The aphorism Knowledge is Power is usually credited to Sir Francis Bacon, but the same idea can be found echoed in spiritual and philosophical traditions around the world.
Since ancient times, the wise and the powerful have sought to preserve their knowledge (and their power) by concealing sensitive information with cryptography.
Today, cryptography plays a hidden role in many everyday tasks—like accessing a webpage via https://, sending a WhatsApp message, or even logging in to your smartphone.
Let’s take a look back at how we got here, and see how cryptographic methods have evolved to enable sophisticated technologies and concepts like Web 3.0 and digital scarcity.
Find out more about the evolution of encryption in our ebook, From Lock and Key to Cryptographic Code: Solving the Security and Compliance Challenges of Crypto Asset Custody.
The first cryptographic tools can be traced back to the seventh century BC, when Spartan warriors in Ancient Greece would pass secret messages to each other using a simple method of encryption: the cipher.
Cipher: a system of writing that prevents most people from understanding the message.
Messengers would wear a leather belt called a Scytale that was inscribed with what seemed to be a nonsensical sequence of characters. When the messenger reached his destination, this code could be deciphered by stretching the belt around a piece of wood of a specific diameter—revealing a hidden message.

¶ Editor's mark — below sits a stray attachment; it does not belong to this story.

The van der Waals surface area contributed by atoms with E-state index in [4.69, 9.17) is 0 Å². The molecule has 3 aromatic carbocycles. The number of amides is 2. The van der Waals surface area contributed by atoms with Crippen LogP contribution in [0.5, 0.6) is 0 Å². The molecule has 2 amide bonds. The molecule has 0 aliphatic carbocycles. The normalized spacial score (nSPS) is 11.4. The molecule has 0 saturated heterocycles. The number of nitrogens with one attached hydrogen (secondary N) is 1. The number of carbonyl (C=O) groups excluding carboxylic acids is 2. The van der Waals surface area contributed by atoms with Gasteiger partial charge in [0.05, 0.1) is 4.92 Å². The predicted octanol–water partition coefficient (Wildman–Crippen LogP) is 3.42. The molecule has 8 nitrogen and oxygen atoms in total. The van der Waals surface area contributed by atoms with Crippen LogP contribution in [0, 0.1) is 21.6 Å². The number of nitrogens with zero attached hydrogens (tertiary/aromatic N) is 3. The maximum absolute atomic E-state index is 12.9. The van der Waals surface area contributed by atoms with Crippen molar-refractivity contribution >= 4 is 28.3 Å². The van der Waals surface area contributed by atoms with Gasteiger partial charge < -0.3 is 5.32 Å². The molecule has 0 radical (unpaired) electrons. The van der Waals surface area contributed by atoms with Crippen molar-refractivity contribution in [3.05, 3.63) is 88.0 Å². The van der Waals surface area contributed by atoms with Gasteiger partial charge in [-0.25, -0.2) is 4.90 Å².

This cryptographic technique served two purposes: protecting the integrity of messages, and maintaining secrecy.
The message could only be understood by the intended recipient—an allied military commander who would already have been provided with the decryption device, and the message could not be altered without this becoming evident when the belt was stretched out.
Scytale, Wikimedia Commons
The Caesar Cipher, devised by Roman dictator Julius Caesar, was another early encryption method that relied on shifting letters around so that each character in the cipher represented a letter at a different position in the alphabet. Just like the Scytale, this was used to help Roman military officers communicate securely.
Caesar Cipher, Wikimedia Commons
Greek tyrant Histiaeus was responsible for another cryptographic innovation. To send a secret message to his allies in the war against the Persians, he singled out his most trusted slave and tattooed a message on his shaved head. Then, he waited for the hair to grow back before sending him off to meet with the allied military commander.
This is one of the first recorded examples of steganography—a cryptographic technique which hides messages in plain sight.
Steganography: the art or practice of concealing a message, image, or file within another message, image, or file.
Despite being quite primitive, this cryptographic method has persisted today, but is now used for entertainment purposes by artists like Pascal Boyart, who encoded a bitcoin private key in his pro-crypto mural on the streets of Paris.